July 8, 2010 | 3:04 am
Posted by Tera Greene
This past weekend, I spent 30 hours over three days celebrating my own personal Independence holiday, taking out my dreads that were five years in the making. It was freeing, it was necessary, and my hair is so beautiful. I feel like it was the coda in the symphony of precious years hence, wherein I have made so much progress, but have also felt as though my life was too effected by energies that, in hindsight, were probably not the best energies for my pure heart and soul. Taking out my dreads has truly been a blessing. As I am exactly four months away from turning 27 years old - G-D Willing - I also feel my blessing has to do with owning my Womanhood, which includes my visible Queerness, my unique Black experience, and my Judaism-by-Choiceness.
But shedding my dreads has also had me thinking about one poignant aspect of the latter:
I am NOT a “Wandering Jew”.
I used to think I am, and then the last couple of days since taking out my dreads Hashem directed me to really think - really think - about what the term “Wandering Jew” means, and how it relates to me. Or not.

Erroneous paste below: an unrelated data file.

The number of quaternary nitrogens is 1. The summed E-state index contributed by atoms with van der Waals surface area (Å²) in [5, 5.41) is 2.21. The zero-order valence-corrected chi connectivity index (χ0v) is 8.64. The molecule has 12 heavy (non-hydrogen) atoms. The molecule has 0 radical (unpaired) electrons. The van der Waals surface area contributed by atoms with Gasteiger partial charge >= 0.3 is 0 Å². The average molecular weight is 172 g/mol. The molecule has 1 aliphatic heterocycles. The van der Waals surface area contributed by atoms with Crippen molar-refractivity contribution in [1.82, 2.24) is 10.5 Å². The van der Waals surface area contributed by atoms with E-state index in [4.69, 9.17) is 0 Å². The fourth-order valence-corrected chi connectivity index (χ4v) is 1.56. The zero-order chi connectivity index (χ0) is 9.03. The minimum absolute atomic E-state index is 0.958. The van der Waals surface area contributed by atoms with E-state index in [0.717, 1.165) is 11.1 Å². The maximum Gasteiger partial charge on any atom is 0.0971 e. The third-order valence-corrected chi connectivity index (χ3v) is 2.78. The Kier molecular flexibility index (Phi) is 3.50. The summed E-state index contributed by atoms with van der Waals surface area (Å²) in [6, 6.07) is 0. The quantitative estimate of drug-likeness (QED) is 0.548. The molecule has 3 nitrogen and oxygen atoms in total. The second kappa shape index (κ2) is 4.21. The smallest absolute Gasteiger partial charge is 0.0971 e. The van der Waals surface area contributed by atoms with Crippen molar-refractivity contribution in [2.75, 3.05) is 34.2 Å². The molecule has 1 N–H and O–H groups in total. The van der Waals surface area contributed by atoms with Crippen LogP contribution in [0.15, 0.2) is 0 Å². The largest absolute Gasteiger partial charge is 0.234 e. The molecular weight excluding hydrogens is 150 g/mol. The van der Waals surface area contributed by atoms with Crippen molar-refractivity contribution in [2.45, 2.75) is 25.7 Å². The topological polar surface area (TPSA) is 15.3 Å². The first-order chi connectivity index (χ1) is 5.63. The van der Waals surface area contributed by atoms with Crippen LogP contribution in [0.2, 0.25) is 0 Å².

So, I began researching…
From Merriam-Webster’s Dictionary, wandering is defined as such:
Main Entry: wandering
Date: before 12th century
: characterized by aimless, slow, or pointless movement: as a : that winds or meanders b : not keeping a rational or sensible course : vagrant c : nomadic
d of a plant : having long runners or tendrils
v. wan·dered, wan·der·ing, wan·ders
1. To move about without a definite destination or purpose.
2. To go by an indirect route or at no set pace; amble: wander toward town.
3. To proceed in an irregular course; meander.
4. To go astray: wander from the path of righteousness.
5. To lose clarity or coherence of thought or expression.
To wander across or through: wander the forests and fields.
The act or an instance of wandering; a stroll.